March 20 Cover Crops Field Day

The spring Boone County Cover Crops Field Day was held on Tuesday, March 20 at the Boone County 4-H Fairgrounds. This was a little earlier than usual but we wanted to avoid the local school district spring breaks.

We had a good turnout for this and while it was pretty chilly, at least we didn’t have any rain. Or snow. The Indiana Soybean Alliance helped us out by sponsoring lunch for the day.

Stephanie McClain, Indiana NRCS Soil Health Specialist was the first speaker discussing, “What is Soil Health and Why Does it Matter?” She walked through various aspects of soil health such as organic matter and its role, the benefits of increased soil microbial activity, soil structure, and more. She also did a slake test comparing a no-till soil with one which was conventionally tilled with the usual results.

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NRCS Soil Health Specialist Stephanie McClain received some help conducting a slake test

The next topic was a discussion of adjusting herbicide programs to account for cover crops followed by visits to the plots.

At the plots, NRCS Soil Scientists Mike Wigginton walked us through the various cover crop strips. Unfortunately, even though this was the first day of spring (yes, it really WAS a spring field day!) the weather had been cold enough that only the two cereal rye plots showed substantial growth. Just a little barley, wheat, and annual ryegrass were starting to emerge/break dormancy in other strips. For this reason we did not dig soil pits. Instead Mike used his spade to turn some soil over. He was able to show how the cover crops and no-till were having an effect on soil color, texture, and compaction after just three years of cover crops by comparing it with a conventionally-tilled field next to ours.

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NRCS Soil Scientist Mike Wigginton at the plots with the group.

After returning from the plot visits we had lunch, sponsored by the Indiana Soybean Alliance followed by a presentation by some seed companies. They discussed cover crop selection, planting methods, and how and where to purchase seed.

I mentioned that our plots border a conventionally-tilled field. We took soil from this field and from ours and did another slake test.

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On the left is soil from a conventionally-tilled field. On the right is soil from our plots. Note that after just three years of no-till and cover crops our soil is much more stable. Less has broken down into the water. This soil is much more resistant to erosion, as well as having other benefits.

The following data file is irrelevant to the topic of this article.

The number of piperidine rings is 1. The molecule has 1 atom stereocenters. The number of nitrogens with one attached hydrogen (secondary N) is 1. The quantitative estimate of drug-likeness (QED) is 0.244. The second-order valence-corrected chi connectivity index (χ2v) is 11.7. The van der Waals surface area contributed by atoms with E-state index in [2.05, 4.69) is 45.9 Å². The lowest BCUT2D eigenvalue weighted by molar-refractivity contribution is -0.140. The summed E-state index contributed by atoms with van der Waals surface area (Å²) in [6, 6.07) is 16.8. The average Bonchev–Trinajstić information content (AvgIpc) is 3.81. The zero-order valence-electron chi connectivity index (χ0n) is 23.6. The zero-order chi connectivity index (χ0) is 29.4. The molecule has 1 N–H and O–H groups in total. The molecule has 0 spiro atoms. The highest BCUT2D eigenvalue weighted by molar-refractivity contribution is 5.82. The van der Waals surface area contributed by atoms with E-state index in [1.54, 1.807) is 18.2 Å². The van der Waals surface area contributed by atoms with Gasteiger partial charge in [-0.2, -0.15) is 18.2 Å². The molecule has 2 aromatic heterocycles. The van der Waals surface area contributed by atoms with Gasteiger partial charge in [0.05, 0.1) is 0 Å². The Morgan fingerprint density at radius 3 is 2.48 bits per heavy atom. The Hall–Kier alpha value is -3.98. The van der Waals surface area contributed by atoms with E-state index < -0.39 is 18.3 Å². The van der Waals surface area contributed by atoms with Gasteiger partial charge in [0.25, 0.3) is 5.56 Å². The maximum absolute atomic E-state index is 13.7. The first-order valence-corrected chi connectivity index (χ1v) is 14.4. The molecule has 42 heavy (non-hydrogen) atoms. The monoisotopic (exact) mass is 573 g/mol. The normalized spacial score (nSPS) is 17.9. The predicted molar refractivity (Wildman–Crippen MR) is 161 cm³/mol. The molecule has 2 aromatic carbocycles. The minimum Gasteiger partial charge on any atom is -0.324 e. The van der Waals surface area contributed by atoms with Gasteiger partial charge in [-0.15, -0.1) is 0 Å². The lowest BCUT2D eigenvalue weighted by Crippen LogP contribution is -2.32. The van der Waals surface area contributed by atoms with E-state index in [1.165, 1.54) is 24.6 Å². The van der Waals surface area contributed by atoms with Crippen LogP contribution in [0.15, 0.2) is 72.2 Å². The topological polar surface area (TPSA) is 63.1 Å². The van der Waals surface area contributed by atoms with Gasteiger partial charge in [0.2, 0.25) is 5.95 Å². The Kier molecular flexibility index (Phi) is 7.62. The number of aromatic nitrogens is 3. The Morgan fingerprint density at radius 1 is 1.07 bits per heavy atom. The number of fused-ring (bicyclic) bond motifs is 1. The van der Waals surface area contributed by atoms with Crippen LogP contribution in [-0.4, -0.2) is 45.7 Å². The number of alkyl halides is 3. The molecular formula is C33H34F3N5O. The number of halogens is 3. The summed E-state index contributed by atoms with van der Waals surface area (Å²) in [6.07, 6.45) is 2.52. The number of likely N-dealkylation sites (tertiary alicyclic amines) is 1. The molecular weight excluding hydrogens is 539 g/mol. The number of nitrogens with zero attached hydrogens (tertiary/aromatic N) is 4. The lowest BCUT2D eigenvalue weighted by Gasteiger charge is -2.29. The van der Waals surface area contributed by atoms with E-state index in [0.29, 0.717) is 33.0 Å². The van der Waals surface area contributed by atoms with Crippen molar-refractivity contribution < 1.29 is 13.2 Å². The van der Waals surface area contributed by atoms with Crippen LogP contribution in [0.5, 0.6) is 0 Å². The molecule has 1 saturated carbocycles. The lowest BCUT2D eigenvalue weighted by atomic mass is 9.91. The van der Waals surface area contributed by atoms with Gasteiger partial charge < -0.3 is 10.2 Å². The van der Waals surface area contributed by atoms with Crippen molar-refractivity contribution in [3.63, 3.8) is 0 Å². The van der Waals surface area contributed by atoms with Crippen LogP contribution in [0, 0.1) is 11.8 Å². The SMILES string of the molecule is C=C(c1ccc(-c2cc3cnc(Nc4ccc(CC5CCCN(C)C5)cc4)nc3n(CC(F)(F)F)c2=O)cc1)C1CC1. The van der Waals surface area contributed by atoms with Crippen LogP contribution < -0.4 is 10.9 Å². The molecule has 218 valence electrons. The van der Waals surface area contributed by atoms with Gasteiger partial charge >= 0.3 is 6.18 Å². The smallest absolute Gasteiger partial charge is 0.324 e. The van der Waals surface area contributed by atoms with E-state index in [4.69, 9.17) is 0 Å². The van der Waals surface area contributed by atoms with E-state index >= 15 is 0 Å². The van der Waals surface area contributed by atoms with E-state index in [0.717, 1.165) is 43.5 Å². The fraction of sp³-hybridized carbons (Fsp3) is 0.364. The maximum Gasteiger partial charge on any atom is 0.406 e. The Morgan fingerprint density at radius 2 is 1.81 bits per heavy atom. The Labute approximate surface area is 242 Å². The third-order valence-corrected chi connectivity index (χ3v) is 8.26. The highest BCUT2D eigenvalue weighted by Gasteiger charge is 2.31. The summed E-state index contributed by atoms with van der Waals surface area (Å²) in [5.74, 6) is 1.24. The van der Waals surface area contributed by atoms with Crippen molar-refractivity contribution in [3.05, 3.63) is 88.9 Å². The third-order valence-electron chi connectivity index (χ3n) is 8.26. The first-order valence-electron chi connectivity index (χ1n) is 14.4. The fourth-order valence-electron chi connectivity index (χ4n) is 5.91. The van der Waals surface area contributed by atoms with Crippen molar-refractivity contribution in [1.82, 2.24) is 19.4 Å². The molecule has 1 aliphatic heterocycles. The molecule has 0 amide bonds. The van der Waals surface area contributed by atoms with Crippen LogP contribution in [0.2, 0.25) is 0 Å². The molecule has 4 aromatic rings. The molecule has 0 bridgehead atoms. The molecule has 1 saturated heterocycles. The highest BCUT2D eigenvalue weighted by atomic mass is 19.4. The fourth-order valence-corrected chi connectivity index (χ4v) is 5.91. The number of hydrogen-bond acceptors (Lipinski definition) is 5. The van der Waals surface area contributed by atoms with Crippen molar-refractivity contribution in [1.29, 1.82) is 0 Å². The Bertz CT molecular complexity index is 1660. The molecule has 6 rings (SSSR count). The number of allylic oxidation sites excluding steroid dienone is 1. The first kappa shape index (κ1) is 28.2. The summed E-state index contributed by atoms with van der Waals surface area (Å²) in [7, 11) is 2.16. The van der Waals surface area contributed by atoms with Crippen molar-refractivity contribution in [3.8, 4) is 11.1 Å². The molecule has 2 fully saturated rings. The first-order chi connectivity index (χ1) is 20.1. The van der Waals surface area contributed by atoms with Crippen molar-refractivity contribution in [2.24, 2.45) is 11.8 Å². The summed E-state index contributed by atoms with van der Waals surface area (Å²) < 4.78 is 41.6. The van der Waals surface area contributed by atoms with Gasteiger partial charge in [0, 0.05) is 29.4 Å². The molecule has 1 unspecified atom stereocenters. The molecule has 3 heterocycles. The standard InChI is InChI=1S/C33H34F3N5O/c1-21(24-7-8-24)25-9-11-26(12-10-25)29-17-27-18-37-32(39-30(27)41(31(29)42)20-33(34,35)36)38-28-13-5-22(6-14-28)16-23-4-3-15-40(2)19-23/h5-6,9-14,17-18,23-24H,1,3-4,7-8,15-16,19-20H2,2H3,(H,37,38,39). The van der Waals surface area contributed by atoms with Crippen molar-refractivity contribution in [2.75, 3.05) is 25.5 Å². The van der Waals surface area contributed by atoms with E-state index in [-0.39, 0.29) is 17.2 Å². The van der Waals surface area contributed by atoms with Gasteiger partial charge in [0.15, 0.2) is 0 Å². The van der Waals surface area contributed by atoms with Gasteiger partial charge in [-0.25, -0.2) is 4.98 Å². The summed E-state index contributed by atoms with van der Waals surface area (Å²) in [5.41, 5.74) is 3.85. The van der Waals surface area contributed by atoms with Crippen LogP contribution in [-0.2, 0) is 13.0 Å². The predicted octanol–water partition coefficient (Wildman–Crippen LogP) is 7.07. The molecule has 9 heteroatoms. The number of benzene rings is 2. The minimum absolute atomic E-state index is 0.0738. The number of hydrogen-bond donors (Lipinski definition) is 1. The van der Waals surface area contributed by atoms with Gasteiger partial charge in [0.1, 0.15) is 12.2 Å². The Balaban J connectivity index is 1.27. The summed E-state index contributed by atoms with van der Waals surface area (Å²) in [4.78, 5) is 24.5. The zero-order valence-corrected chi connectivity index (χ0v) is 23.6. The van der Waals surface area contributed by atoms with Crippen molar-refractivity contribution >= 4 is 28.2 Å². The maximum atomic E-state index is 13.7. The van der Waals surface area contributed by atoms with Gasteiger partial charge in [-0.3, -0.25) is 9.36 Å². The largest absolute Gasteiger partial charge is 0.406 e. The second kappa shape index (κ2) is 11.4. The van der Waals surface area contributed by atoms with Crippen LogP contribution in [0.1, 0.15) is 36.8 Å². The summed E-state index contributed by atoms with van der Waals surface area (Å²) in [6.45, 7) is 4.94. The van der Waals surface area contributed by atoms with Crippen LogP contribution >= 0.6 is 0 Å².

While we didn’t dig soil pits Mike did take some soil cores. He found evidence of living roots down to 34″ deep in the cereal rye strip.

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Following the presentation by the seed company representatives those who wanted to earn Pesticide Credits could stay for an additional program.

This was another good, successful field day. Though cold, at least we stayed dry. Thank you to everyone who helped out with the field day and for all of those who have supported the project the last three years.

A month later and we’re still waiting for warmer weather (it was snowing yesterday, April 16) but look forward to terminating the cover crops, planting soybeans, and seeing what the 2018 growing season may bring. I hope to be able to post more frequently in the coming year.

NOTE: I used to be able to post images as thumbnails where you could click on it for the full-size picture. This feature does not appear to be available, or if it is, there is a different way of doing so. If anyone has any tips, feel free to e-mail me. I briefly looked through the help topics and didn’t see anything other than setting a theme image for a post which is not what I want to do (or don’t think it is).

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Soil Health Nexus – New Resource

There is a new resource with information about soil health which may be of interest to the public as well as farmers. The Soil Health Nexus was started with a grant from the North Central Region Water Network. It pools the knowledge of 12 land grant universities. Its initial focus is on manure and manure management but it appears they will expand beyond this at some point.

The website states that the goals of the Soil Health Nexus are:

  • Maintain and grow our inventory of soil health research, training, and educational resources.
  • Produce regional publications, videos, webinars, and blogs relevant to soil health and manure research and management practices.
  • Develop regional research projects to promote conservation systems and practices such as cover crops, and no-till technologies that will lead to the improvement of soil and water quality in the region.
  • Form a research and education technical committee that will serve as a regional infrastructure for future development of new science in the area of soil health and manure management.
  • Continuing to grow participation among land—grant researchers, Extension staff and educators, and other partners to ensure access to locally relevant soil health and manure information across the North Central Region.
  • Build capacity in each state’s Land Grant system to deliver soil health training, research, and resources.

The Nexus has various informational articles and a blog. So far blog posts have been focused on the role of manure and manure management in soil health but should have additional content in the near future.